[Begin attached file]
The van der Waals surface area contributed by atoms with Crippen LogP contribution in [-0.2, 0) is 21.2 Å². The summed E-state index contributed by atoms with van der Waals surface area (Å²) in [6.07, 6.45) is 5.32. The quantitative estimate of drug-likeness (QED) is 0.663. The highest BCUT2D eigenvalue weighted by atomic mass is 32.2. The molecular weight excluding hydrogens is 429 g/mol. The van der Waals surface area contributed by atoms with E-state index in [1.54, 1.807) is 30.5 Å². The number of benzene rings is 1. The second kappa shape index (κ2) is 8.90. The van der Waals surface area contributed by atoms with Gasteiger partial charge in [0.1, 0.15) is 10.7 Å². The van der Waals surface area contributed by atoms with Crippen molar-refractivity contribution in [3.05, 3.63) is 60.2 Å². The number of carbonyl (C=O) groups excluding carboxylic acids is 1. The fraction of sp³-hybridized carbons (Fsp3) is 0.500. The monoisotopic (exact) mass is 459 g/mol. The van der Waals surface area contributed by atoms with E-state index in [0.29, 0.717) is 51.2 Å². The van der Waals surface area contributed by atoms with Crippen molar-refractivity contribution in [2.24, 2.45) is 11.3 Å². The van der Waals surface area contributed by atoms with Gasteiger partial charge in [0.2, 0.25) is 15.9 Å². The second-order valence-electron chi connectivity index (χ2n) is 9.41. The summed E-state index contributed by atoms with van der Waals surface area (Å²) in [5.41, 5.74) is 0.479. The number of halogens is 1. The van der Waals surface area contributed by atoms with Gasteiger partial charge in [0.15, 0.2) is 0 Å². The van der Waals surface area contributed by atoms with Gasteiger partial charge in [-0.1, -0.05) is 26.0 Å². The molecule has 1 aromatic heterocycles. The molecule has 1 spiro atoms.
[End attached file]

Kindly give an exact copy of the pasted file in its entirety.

The van der Waals surface area contributed by atoms with Crippen LogP contribution in [-0.2, 0) is 21.2 Å². The summed E-state index contributed by atoms with van der Waals surface area (Å²) in [6.07, 6.45) is 5.32. The quantitative estimate of drug-likeness (QED) is 0.663. The highest BCUT2D eigenvalue weighted by atomic mass is 32.2. The molecular weight excluding hydrogens is 429 g/mol. The van der Waals surface area contributed by atoms with E-state index in [1.54, 1.807) is 30.5 Å². The number of benzene rings is 1. The second kappa shape index (κ2) is 8.90. The van der Waals surface area contributed by atoms with Gasteiger partial charge in [0.1, 0.15) is 10.7 Å². The van der Waals surface area contributed by atoms with Crippen molar-refractivity contribution in [3.05, 3.63) is 60.2 Å². The number of carbonyl (C=O) groups excluding carboxylic acids is 1. The fraction of sp³-hybridized carbons (Fsp3) is 0.500. The monoisotopic (exact) mass is 459 g/mol. The van der Waals surface area contributed by atoms with E-state index in [0.29, 0.717) is 51.2 Å². The van der Waals surface area contributed by atoms with Crippen molar-refractivity contribution in [2.24, 2.45) is 11.3 Å². The van der Waals surface area contributed by atoms with Gasteiger partial charge in [0.2, 0.25) is 15.9 Å². The second-order valence-electron chi connectivity index (χ2n) is 9.41. The summed E-state index contributed by atoms with van der Waals surface area (Å²) in [5.41, 5.74) is 0.479. The number of halogens is 1. The van der Waals surface area contributed by atoms with Gasteiger partial charge in [0.15, 0.2) is 0 Å². The van der Waals surface area contributed by atoms with Gasteiger partial charge in [-0.1, -0.05) is 26.0 Å². The molecule has 1 aromatic heterocycles. The molecule has 1 spiro atoms.